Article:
Once you've checked the schematic it will become a lot clearer to you if the finished garment you'll make is going to work for you. If you've got questions about some of the measurements like your neck width or armhole depth, it can be really helpful to measure a garment that you are happy with and compare those numbers.

Now that you know what you're going to get, you can plan modifications or knit an entirely different size. Sometimes, sizing up or down will work very well with a gauge difference. Sometimes, you're going to have to do more work to make it work.

Don't forget, this is your project. If it feels like too much work, let it go. Life is too short to be unhappy in your knitting. If you're up for the challenge of modifying the pattern to work with your gauge, I bet you'll treasure that finished garment a little more than the ones that came easily.

Jen and Bess stand in front of a purple mural wearing hand knit tanks with great fit.

Soft Walk (pictured on Jen above) features a special spreadsheet that does all the Gauge Math for you! Find it right here, make a copy, enter your gauge, and you'll see the schematic at your gauge. I used this tool to plan my own Soft Walk with some modifications at a very different gauge.

About that working gauge

Planning a successful project from the start is super important, but don't forget to keep track of your gauge! If you noted your working gauge before you blocked your swatch, it will be easy to check in and make sure you're still on track.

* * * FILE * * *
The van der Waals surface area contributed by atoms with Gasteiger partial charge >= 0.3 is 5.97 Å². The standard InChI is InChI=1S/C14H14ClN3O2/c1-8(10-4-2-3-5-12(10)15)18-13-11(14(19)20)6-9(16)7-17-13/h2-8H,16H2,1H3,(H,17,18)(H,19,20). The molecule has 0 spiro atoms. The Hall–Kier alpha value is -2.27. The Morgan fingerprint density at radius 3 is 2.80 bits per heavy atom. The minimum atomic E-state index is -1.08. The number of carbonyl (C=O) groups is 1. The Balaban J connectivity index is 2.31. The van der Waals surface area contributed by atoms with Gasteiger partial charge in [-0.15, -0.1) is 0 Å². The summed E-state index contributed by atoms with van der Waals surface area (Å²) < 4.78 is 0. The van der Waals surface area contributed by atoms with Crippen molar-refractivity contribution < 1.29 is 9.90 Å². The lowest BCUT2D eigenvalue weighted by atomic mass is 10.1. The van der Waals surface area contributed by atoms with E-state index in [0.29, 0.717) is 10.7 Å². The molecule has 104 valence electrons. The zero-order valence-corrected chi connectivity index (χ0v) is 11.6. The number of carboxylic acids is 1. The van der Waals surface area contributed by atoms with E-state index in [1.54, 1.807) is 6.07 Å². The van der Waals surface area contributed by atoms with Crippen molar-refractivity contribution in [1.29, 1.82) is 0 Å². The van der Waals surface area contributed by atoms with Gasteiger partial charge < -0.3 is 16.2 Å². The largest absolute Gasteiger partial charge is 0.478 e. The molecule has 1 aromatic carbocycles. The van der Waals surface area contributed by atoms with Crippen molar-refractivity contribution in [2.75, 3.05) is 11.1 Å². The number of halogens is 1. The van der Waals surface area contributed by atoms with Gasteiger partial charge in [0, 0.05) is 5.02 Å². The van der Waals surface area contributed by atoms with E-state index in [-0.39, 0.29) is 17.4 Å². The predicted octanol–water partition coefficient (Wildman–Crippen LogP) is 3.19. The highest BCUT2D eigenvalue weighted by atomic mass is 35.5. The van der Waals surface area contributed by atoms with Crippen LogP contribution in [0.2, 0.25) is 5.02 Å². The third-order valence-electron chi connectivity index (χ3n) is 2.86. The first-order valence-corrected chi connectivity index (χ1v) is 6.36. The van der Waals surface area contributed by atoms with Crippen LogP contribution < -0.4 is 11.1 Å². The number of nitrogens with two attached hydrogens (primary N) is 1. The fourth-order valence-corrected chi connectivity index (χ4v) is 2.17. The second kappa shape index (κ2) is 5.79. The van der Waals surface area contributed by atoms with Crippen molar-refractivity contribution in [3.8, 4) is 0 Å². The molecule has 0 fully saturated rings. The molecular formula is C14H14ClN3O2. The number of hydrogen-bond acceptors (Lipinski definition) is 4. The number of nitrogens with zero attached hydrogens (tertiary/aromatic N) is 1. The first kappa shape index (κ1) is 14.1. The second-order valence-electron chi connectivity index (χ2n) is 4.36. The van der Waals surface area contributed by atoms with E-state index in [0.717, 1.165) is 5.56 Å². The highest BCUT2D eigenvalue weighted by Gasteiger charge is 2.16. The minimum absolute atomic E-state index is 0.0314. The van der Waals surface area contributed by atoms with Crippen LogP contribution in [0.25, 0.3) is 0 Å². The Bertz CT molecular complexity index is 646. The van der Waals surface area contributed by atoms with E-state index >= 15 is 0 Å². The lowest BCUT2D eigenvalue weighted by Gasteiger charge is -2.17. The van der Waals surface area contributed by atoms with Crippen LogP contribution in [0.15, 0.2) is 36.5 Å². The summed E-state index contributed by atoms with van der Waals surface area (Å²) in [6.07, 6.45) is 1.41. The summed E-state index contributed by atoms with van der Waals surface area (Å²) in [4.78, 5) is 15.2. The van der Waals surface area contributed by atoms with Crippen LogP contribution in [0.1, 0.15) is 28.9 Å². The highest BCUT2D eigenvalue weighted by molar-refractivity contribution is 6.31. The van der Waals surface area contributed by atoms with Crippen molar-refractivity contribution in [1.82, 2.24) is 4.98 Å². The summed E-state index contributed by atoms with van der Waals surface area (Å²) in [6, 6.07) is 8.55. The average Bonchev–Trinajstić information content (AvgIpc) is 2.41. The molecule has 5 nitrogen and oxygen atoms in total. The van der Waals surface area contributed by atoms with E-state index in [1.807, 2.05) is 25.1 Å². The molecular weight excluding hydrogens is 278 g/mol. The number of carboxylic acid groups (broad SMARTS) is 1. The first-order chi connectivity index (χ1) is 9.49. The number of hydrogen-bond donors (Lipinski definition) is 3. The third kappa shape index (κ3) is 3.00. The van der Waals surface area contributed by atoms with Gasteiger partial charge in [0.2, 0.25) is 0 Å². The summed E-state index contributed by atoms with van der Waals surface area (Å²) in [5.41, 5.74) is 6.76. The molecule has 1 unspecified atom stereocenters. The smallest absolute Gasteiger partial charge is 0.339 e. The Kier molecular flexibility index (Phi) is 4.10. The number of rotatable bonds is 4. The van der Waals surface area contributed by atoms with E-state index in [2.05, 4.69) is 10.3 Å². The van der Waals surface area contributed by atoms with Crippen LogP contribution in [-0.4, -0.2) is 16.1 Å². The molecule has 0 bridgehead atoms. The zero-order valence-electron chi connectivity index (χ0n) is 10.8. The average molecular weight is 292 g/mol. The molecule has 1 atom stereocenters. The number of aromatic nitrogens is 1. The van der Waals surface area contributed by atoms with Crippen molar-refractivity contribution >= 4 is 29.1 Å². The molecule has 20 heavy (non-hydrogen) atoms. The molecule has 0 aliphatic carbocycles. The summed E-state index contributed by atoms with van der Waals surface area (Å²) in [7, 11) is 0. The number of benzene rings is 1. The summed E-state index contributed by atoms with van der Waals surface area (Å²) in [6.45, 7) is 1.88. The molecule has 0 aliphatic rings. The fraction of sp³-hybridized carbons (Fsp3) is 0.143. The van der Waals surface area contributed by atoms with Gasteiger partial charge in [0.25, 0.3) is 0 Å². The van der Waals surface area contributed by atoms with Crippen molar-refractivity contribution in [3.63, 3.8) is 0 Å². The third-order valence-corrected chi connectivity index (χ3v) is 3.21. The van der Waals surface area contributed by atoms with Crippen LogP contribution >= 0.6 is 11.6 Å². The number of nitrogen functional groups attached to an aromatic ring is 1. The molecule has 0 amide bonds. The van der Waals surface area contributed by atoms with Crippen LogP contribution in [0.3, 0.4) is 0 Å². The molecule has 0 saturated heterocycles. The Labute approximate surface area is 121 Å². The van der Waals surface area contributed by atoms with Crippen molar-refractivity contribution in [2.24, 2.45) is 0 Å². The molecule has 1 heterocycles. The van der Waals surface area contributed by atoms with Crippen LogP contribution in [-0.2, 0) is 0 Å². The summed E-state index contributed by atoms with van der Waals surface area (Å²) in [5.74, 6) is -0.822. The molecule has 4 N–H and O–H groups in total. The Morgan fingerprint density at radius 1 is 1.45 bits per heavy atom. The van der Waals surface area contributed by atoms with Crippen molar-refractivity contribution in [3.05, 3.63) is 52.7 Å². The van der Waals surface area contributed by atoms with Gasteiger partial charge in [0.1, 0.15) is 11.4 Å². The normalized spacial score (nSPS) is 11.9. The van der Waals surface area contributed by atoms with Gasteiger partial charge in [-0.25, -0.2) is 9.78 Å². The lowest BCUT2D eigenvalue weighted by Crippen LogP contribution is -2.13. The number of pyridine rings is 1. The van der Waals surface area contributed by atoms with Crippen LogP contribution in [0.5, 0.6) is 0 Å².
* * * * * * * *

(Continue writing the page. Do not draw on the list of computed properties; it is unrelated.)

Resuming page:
I recommend checking gauge when you reach big transitions like the bust darts, underarm shaping, or anytime you switch from working in the round to working flat, or vice versa, or when you change from large to small circumference knitting.

If you didn't note your working gauge (and I forget to do this all the time), you can still check your work! You will need to take your knitting off the needles, put it on scrap yarn, and block it. This takes a lot longer but it's a lot less time than ripping back and reknitting.

It's your knitting, you can cry if you want to

Listen, I'm going to admit that sometimes I throw all this caution out the window and just knit anyway. And I know you do, too. That's okay! And also, those are the times I often have to rip back and rework a section or a whole garment. Recently I've reknit two sleeves and a whole upper back because of gauge issues. I don't like it.

I understand the urge to just cast on and go, and I've accepted the consequences many times. Garments are not really cast on and go projects, not if you care about fit the way that we do. There are always shawls and blankets and projects that are much less affected by gauge if you truly don't want to go through the hassle.

Obviously, my opinion is that it is so worth all the hassle to end up with something you love. I'm putting this into practice more and more because I will rip and reknit until I get what I want, and that is such a waste of time.

We've got a couple more articles on gauge, as well as other topics, click through to explore.

Happy Knitting!

Getting Real on Gauge